Sunday, October 11, 2009


I'm going to completely jump off the Sartre ship. I've been reading Steppenwolf by Hermann Hesse. The "Treatise on the Steppenwolf" (found on page 104 of our book) is amazing; I really encourage reading this to further understand existentialism. Throughout the book Hesse references Nietzsche, whose influence is evident throughout the novel. The main character, Harry Haller, completely distances himself from society, but keeps a close watch and commentary on said 1920s society. "But in the midst of the freedom he had attained Harry suddenly became aware that his freedom was a death and that he stood alone" (108). This is existential to the extreme. Harry mimics Dostoevsky's Underground Man in the way that he is not mentally constrained within society but continues to critique it. The difference between the two is that the Underground Man is angry against the bourgeois society, whereas Harry longs to be a part of it. He longs for the innocence and simplicity of living like the masses. Although he is a lone wolf (a wolf from the Steppes), he wishes to be fully human and experience humanity for all it's stupidity and ignorance.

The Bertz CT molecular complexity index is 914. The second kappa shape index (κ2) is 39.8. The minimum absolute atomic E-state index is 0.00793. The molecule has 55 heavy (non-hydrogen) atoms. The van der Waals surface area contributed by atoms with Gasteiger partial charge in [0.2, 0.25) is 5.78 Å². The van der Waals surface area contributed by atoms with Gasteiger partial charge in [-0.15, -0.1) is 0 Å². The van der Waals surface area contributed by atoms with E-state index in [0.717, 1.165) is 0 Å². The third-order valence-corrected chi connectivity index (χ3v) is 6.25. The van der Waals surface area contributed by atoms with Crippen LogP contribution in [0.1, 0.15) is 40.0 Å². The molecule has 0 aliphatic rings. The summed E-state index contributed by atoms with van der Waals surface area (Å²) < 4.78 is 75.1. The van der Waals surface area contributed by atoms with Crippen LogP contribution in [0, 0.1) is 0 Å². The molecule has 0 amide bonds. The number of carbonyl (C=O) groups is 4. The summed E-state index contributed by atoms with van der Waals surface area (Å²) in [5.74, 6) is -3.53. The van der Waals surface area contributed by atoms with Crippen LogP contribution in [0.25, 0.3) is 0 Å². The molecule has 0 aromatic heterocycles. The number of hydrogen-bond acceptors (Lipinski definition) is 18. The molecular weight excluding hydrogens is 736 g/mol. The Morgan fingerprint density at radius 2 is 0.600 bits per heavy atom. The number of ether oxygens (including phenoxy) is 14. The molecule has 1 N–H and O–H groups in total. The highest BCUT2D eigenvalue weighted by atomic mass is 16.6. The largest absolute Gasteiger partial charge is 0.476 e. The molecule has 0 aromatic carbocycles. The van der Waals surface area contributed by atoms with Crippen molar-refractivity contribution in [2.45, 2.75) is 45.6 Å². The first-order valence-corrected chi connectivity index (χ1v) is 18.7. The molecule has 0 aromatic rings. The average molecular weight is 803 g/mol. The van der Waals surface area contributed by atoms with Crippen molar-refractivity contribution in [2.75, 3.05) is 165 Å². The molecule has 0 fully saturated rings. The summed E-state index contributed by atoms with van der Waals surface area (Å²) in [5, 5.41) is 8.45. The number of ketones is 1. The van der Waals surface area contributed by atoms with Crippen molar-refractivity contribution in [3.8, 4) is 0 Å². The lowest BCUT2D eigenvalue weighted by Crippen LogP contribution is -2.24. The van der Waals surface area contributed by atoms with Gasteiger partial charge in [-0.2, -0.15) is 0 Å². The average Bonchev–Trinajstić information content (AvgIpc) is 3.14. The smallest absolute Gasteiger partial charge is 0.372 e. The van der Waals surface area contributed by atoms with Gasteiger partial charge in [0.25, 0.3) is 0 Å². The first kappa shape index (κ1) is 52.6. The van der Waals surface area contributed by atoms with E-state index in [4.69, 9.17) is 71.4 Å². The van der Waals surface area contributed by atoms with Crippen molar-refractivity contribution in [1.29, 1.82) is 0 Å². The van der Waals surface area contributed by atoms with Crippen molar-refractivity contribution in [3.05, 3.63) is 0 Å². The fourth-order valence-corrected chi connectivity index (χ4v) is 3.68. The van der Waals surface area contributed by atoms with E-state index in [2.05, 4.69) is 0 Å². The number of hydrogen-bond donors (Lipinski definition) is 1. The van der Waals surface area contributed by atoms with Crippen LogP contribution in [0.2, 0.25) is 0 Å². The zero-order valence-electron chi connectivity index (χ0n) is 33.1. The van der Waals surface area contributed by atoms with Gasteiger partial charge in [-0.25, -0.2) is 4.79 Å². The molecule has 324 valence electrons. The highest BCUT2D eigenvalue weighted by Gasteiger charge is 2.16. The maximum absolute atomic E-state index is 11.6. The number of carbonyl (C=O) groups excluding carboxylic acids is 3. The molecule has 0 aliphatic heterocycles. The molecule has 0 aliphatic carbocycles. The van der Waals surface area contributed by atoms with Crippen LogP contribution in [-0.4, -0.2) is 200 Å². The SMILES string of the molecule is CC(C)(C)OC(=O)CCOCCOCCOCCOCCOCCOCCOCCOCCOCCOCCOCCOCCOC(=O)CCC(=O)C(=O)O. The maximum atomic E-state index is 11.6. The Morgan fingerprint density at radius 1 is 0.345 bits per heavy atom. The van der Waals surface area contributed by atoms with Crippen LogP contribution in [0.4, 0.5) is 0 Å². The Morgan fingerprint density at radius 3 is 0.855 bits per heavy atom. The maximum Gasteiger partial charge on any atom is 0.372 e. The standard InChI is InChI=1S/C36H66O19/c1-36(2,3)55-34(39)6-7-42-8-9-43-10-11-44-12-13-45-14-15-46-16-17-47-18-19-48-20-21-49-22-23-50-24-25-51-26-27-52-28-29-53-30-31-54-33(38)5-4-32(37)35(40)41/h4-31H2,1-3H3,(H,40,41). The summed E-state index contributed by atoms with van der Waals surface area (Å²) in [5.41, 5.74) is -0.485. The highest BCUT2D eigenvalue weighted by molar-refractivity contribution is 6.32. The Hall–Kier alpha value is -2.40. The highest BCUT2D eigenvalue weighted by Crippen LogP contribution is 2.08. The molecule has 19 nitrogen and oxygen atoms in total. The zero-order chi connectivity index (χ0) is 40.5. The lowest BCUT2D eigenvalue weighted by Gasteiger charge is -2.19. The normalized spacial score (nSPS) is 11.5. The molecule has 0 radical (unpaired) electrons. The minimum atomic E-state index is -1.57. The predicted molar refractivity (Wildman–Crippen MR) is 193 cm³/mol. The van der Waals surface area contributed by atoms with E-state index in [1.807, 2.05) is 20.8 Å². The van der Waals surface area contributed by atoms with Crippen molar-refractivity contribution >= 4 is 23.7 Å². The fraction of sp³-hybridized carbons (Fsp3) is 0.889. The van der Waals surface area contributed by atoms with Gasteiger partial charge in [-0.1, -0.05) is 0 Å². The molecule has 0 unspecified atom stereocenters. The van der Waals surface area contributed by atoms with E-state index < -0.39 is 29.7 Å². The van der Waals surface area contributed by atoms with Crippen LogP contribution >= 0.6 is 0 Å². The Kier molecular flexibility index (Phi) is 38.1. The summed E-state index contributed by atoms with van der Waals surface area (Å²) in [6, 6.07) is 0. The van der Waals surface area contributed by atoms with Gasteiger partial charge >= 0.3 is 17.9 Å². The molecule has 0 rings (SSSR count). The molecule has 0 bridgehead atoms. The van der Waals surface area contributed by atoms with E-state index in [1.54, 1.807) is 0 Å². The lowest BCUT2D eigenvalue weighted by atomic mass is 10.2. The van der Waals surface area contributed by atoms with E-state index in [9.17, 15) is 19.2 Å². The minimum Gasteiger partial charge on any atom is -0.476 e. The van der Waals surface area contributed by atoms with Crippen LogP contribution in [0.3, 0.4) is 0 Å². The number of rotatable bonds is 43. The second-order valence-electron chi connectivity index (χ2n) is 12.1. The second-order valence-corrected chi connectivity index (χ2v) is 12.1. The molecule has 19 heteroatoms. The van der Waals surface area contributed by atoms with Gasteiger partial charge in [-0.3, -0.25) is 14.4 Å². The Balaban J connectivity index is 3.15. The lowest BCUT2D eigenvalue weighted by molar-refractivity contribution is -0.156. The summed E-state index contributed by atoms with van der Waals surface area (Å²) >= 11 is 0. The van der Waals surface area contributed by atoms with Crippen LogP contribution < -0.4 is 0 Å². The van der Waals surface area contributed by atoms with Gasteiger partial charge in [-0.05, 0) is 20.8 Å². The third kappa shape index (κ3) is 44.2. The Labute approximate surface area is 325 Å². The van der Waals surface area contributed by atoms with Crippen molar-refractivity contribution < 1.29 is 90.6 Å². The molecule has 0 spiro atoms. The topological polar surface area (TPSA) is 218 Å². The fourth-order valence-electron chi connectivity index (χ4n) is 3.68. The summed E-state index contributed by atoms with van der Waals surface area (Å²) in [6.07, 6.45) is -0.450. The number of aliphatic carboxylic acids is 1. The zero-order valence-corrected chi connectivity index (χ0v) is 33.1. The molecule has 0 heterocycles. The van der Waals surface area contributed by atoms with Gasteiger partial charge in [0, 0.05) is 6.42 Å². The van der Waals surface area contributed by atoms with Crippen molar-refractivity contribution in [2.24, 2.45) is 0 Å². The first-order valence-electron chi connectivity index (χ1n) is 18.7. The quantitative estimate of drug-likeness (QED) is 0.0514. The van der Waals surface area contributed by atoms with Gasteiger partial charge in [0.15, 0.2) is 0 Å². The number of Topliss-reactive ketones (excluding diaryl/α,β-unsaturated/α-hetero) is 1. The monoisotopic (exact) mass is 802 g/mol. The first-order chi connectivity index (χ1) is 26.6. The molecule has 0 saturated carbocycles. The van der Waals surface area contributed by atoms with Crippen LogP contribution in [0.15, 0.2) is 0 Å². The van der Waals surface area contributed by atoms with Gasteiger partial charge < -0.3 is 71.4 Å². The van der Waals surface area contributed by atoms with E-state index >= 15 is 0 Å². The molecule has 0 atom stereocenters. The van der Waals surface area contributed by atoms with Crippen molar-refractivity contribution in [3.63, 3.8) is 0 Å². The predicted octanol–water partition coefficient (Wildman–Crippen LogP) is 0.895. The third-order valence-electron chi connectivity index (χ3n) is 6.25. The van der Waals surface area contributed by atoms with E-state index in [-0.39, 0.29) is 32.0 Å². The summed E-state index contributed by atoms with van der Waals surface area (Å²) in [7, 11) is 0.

No comments:

Post a Comment

Note: Only a member of this blog may post a comment.